Lewis Hamilton claimed his fifth successive win in his incredible 2020 Formula 1 championship-winning campaign in a Bahrain Grand Prix overshadowed by a horrendous Lap One incident for Romain Grosjean.
The race, which started at 3.10 am NZT, did not reach the chequered flag until just before 6.30 am after it was suspended for an hour and a half to repair the damage to the track.
Exiting Turn 2, Grosjean careened into the outside Armco barrier at vicious speeds after clipping Daniil Kvyat moments earlier.
Upon impact, the front of Grosjean’s Haas pierced the wall which dissipated energy towards the rear of the car where the fuel cell and engine bay are located.
Despite boasting bullet-proof Kevlar material, Grosjean’s fuel cell was ripped upon, and his car burst into a giant fireball.
Race control immediately suspended the race as the army of medical and fire crews arrived on the scene of the fire just as Grosjean made a miraculous escape. He has since been transported to a nearby hospital with suspected broken ribs and burns.
The remaining 19 cars strolled back to the starting grid 90-minutes later for a full-race restart with polesitter Hamilton pushing out to an early lead over Sergio Perez and Max Verstappen.
However, the race was then back behind caution as Lance Stroll made contact with Daniil Kvyat at the narrow Turn 8, flipping the Racing Point car over.
This led to the concertina effect with Sebastian Vettel slamming into the rear of Kevin Magnussen, taking the Ferrari out of the running for a points finish. Valtteri Bottas was also forced to pit after picking up a puncture.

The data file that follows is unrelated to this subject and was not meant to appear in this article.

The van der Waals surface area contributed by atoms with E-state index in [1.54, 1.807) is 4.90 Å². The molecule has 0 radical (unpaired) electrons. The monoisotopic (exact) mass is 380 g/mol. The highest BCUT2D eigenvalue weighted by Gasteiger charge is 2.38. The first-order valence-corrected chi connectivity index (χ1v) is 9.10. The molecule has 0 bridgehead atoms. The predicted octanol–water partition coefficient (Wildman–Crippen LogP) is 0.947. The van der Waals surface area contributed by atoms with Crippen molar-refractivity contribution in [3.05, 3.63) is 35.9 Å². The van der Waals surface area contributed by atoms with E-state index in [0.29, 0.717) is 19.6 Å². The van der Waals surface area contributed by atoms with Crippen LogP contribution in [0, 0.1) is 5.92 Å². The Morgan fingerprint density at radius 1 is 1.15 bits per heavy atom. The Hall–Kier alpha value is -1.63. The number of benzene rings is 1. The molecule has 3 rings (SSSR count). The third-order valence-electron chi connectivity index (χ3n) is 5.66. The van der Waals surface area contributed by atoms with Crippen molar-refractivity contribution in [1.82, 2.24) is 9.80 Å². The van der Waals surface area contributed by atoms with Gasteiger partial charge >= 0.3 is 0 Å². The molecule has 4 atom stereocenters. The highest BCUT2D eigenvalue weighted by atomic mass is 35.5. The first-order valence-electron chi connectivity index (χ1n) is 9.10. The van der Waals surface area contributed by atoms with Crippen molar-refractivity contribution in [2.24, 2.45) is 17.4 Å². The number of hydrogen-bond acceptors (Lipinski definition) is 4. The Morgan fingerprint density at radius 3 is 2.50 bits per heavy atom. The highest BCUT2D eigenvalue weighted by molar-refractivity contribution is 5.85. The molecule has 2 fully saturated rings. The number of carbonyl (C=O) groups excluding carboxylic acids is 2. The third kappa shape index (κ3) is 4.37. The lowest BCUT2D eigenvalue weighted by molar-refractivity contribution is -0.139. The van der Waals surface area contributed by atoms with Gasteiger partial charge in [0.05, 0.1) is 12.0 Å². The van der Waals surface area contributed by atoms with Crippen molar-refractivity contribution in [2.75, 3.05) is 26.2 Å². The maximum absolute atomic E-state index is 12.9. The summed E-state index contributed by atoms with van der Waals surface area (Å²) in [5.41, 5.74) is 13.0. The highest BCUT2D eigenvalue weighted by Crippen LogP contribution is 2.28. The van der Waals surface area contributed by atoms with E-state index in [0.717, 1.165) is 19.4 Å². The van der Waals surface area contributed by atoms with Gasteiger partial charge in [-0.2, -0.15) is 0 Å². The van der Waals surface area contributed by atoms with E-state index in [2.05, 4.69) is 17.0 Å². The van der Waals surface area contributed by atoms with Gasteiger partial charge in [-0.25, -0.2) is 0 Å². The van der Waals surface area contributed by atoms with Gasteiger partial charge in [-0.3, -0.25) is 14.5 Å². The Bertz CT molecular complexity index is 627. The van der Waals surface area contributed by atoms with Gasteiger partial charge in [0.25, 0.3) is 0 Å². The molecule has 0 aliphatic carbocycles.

That left just Hamilton and Verstappen to duel for the lead as the two rivals quickly pulled away from the challenging pack with the Mercedes ahead of the Red Bull.
Hamilton was whistled into the pit lane first to switch to the medium tyres. Verstappen followed suit one lap later and opted to run the hard tyre.
The margin between the two then ebbed and flowed, running as high as five seconds and as low as two seconds as both traded fastest laps of the race.
Red Bull brought in Verstappen first for his final stop in a bold attempt to undercut Hamilton. However, the wise Mercedes outfit reacted the very next tour, and despite fitting the harder tyres, Hamilton was able to maintain a healthy three-second advantage.
Running third for the almost all of the race, the ever consistent Perez looked set to secure his first back-to-back podium before his Racing Point began expelling smoke just four laps from home.
The Mexican soldiered on for another few corners before flames began to lick their signature on the engine cover of the pink machine.
The safety car was duly deployed for another time, and Mercedes deliberated whether to bring Hamilton in for another set of tyres in anticipation of a last lap dash.
Instead, they left their man out on track, and the safety car led the field home for all of the remaining laps in an anti-climatic finish.
Perez’s heart breaking retirement gifted third position to Alex Albon, who himself suffered a big crash earlier in the weekend.
A late switch to the soft tyres paid unexpected dividends for the McLaren duo of Lando Norris and Carlos Sainz as the two finished fourth and fifth.
Pierre Gasly and AlphaTauri successfully executed a daring one-stop strategy as the French driver came home a commendable sixth.
Daniel Ricciardo took seventh with Renault stablemate Esteban Ocon in ninth. Either side of the two was Bottas.
Perez’s late engine failure gifted the final spot in the top-ten to Charles Leclerc as Ferrari concluded a frustrating evening.
|5||Carlos Sainz Jr.||11.787s|
|10||Charles Leclerc||1 Lap|
|11||Daniil Kvyat||1 Lap|
|12||George Russell||1 Lap|
|13||Sebastian Vettel||1 Lap|
|14||Nicholas Latifi||1 Lap|
|15||Kimi Raikkonen||1 Lap|
|16||Antonio Giovinazzi||1 Lap|
|17||Kevin Magnussen||1 Lap|
|18||Sergio Perez||Power Unit|